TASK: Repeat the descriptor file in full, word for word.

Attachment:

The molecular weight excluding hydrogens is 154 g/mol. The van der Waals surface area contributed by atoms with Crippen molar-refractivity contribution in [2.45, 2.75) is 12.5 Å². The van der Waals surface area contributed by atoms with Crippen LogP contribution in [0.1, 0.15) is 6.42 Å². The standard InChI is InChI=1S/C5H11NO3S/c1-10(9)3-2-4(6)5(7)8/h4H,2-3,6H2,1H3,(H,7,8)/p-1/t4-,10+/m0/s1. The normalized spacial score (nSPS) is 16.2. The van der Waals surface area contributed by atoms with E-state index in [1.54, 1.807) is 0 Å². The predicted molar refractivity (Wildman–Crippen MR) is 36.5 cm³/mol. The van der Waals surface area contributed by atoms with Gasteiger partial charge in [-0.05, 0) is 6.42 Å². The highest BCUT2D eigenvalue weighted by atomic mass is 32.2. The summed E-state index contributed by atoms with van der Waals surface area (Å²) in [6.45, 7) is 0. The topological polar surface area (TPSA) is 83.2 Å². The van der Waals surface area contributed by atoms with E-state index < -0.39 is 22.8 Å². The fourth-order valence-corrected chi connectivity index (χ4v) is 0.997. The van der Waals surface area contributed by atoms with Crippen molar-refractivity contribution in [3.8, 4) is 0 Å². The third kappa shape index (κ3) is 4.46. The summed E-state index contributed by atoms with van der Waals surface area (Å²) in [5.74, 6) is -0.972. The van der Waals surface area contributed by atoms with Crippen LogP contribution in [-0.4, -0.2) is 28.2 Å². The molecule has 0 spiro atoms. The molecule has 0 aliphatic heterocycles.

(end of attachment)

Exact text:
The molecular weight excluding hydrogens is 154 g/mol. The van der Waals surface area contributed by atoms with Crippen molar-refractivity contribution in [2.45, 2.75) is 12.5 Å². The van der Waals surface area contributed by atoms with Crippen LogP contribution in [0.1, 0.15) is 6.42 Å². The standard InChI is InChI=1S/C5H11NO3S/c1-10(9)3-2-4(6)5(7)8/h4H,2-3,6H2,1H3,(H,7,8)/p-1/t4-,10+/m0/s1. The normalized spacial score (nSPS) is 16.2. The van der Waals surface area contributed by atoms with E-state index in [1.54, 1.807) is 0 Å². The predicted molar refractivity (Wildman–Crippen MR) is 36.5 cm³/mol. The van der Waals surface area contributed by atoms with Gasteiger partial charge in [-0.05, 0) is 6.42 Å². The highest BCUT2D eigenvalue weighted by atomic mass is 32.2. The summed E-state index contributed by atoms with van der Waals surface area (Å²) in [6.45, 7) is 0. The topological polar surface area (TPSA) is 83.2 Å². The van der Waals surface area contributed by atoms with E-state index < -0.39 is 22.8 Å². The fourth-order valence-corrected chi connectivity index (χ4v) is 0.997. The van der Waals surface area contributed by atoms with Crippen molar-refractivity contribution in [3.8, 4) is 0 Å². The third kappa shape index (κ3) is 4.46. The summed E-state index contributed by atoms with van der Waals surface area (Å²) in [5.74, 6) is -0.972. The van der Waals surface area contributed by atoms with Crippen LogP contribution in [-0.4, -0.2) is 28.2 Å². The molecule has 0 spiro atoms. The molecule has 0 aliphatic heterocycles.